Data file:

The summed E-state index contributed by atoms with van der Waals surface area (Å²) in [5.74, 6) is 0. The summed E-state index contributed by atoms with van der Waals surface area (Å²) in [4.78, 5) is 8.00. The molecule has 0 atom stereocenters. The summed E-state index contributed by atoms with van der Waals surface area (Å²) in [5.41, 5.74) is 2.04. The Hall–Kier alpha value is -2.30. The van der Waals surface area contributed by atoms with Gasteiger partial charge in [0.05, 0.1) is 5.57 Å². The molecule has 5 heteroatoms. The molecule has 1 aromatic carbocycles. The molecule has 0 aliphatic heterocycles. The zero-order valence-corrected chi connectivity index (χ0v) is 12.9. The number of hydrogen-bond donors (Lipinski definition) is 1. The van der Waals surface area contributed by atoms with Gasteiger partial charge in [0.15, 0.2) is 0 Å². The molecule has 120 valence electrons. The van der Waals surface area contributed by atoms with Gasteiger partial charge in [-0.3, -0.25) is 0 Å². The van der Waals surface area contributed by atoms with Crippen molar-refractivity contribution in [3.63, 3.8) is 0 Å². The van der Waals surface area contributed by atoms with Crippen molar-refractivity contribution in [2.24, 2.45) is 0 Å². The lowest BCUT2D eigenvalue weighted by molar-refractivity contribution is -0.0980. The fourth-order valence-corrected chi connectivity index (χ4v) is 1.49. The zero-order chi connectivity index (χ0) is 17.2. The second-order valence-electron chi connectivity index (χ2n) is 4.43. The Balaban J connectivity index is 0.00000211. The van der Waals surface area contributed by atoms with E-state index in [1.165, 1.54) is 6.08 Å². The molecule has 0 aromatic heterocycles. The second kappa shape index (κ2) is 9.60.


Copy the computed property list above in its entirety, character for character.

The summed E-state index contributed by atoms with van der Waals surface area (Å²) in [5.74, 6) is 0. The summed E-state index contributed by atoms with van der Waals surface area (Å²) in [4.78, 5) is 8.00. The molecule has 0 atom stereocenters. The summed E-state index contributed by atoms with van der Waals surface area (Å²) in [5.41, 5.74) is 2.04. The Hall–Kier alpha value is -2.30. The van der Waals surface area contributed by atoms with Gasteiger partial charge in [0.05, 0.1) is 5.57 Å². The molecule has 5 heteroatoms. The molecule has 1 aromatic carbocycles. The molecule has 0 aliphatic heterocycles. The zero-order valence-corrected chi connectivity index (χ0v) is 12.9. The number of hydrogen-bond donors (Lipinski definition) is 1. The van der Waals surface area contributed by atoms with Gasteiger partial charge in [0.15, 0.2) is 0 Å². The molecule has 120 valence electrons. The van der Waals surface area contributed by atoms with Gasteiger partial charge in [-0.3, -0.25) is 0 Å². The van der Waals surface area contributed by atoms with Crippen molar-refractivity contribution in [3.63, 3.8) is 0 Å². The van der Waals surface area contributed by atoms with Crippen molar-refractivity contribution in [2.24, 2.45) is 0 Å². The lowest BCUT2D eigenvalue weighted by molar-refractivity contribution is -0.0980. The fourth-order valence-corrected chi connectivity index (χ4v) is 1.49. The zero-order chi connectivity index (χ0) is 17.2. The second-order valence-electron chi connectivity index (χ2n) is 4.43. The Balaban J connectivity index is 0.00000211. The van der Waals surface area contributed by atoms with E-state index in [1.165, 1.54) is 6.08 Å². The molecule has 0 aromatic heterocycles. The second kappa shape index (κ2) is 9.60.